How safe are we in terror Britain today?
British MPs have stood in silence to remember victims of the Westminster terror attack.
A packed House of Commons and the rest of the country stopped for one minute to honour those who lost their lives, including Pc Keith Palmer who manned the gates at parliament. He was murdered as he tried to stop the attacker.
Three people and the terrorist are dead after he brought horror to central London, mowing down pedestrians on Westminster Bridge and slashing at police with knives in the grounds of the Houses of Parliament. People were hit when a 4×4 drove along the pavement on the bridge seriously injuring pedestrians before crashing.
http://www.dailymail.co.uk/news/theresa_may/index.htmlTheresa May was bundled into her car by a plain-clothes police officer and driven from the scene as the attack unfolded.
The attack comes a year to the day after the terrorist atrocities in Brussels.
Meanwhile, police across Britain are sending out anti-terrorism squads to shopping centres, transport hubs and tourist spots to watch for extremists.
Greater Manchester Police recently strengthened their numbers at markets across the city and concrete barriers have been put up in the centre of Birmingham to stop would-be terrorists from using car or truck bombs to attack.
It also emerged recently that 200 undercover SAS soldiers are to be deployed on Britain’s streets to assist police forces in the event of an attack.
So, how dangerous are things on Britain’s streets today ..?
The Global Terrorism Index shows the impact terrorism has had on the world in 2015 and makes it clear that Isis is leading Boko Haram as the most dangerous group in the world, responsible for 6,141 deaths in 250 cities.
The UK and United States are described as being ‘above average’ victims of terrorism. Australia is a lower terrorism risk and comes in as the 59th.
Iraq, Afghanistan, Nigeria, Pakistan and Syria were the countries hit hardest, accounting for 72 per cent of all terrorism deaths last year.
There were also the attacks in Paris last year where 136 people died in a hail of bullets and – less than a year earlier 12 people were murdered in the offices of the magazine Charlie Hebdo. Two days after the Charlie Hebdo massacre hostages were taken in Port de Vencennes. Four were killed.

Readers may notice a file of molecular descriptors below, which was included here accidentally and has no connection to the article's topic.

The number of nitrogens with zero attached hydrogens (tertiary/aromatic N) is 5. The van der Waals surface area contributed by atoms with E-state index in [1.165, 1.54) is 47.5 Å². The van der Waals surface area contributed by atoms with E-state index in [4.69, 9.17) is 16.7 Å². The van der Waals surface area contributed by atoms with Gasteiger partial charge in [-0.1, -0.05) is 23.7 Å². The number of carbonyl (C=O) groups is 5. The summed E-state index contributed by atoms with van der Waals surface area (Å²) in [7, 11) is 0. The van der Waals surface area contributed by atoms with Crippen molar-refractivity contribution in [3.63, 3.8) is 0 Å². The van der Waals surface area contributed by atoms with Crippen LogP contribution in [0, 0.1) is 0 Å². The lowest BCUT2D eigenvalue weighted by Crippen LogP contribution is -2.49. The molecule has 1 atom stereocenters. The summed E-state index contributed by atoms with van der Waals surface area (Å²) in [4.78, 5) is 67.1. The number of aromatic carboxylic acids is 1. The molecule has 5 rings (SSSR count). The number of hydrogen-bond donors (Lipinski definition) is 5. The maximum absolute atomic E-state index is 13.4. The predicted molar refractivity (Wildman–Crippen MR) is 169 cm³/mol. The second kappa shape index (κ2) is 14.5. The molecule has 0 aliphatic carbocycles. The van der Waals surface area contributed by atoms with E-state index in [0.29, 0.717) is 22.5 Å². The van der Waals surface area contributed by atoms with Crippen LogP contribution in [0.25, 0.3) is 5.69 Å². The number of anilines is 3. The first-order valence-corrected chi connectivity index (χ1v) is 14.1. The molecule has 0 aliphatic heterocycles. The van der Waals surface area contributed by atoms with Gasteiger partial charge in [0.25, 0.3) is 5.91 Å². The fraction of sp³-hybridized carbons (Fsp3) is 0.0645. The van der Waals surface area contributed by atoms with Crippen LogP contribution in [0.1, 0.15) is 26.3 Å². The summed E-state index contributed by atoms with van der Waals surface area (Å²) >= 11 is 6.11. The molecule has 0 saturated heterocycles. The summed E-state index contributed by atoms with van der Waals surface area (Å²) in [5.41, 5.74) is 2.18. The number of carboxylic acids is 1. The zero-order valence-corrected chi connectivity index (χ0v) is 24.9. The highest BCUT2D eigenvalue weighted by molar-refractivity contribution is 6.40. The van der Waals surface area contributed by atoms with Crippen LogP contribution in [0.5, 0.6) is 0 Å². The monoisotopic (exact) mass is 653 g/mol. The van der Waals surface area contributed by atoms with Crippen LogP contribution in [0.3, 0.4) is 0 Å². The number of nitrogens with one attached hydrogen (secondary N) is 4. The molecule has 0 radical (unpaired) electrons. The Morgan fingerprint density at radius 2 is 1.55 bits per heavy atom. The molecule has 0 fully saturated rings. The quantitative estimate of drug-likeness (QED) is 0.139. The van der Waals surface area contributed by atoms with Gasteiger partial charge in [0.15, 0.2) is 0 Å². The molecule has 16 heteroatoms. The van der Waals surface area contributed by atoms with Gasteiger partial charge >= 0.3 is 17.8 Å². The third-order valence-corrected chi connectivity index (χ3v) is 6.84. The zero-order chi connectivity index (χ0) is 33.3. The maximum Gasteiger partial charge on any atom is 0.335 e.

In October, the Airbus A321, flight 9268, with 214 Russian and three Ukrainian passengers and seven crew, was attacked by Isis over Egypt.
Poland and Vietnam, perhaps not unexpectedly, are the least beleaguered countries.
And on the positive side, deaths from terrorism decreased by ten per cent in 2015 to 29,376. This is the first decrease since 2010.
However, Isis-affiliated groups carried out attacks in 28 countries in 2015, up from 13 countries in 2014.
The most fatal terrorist attack to date was carried out by ISIL when they executed 300 civilians in Qaim, Iraq.
Twenty-three countries recorded their highest number of deaths from terrorism in 2015. Thirty-four countries were completely free of terrorism in 2015.
The annual GTI is produced by Australian think tank, the Institute for Economics and Peace.
Although these figures are frightening, they do not compete with what is described in the US as the Golden Age of terrorism in the 1970s. Terrorism in the United States was a common feature of life: There were literally hundreds of terrorist bombings, shootings and hijackings .
During the decade of the 1970s terrorists killed 184 people in the States and injured more than 600 others. Since 9/11, terrorists have killed 74.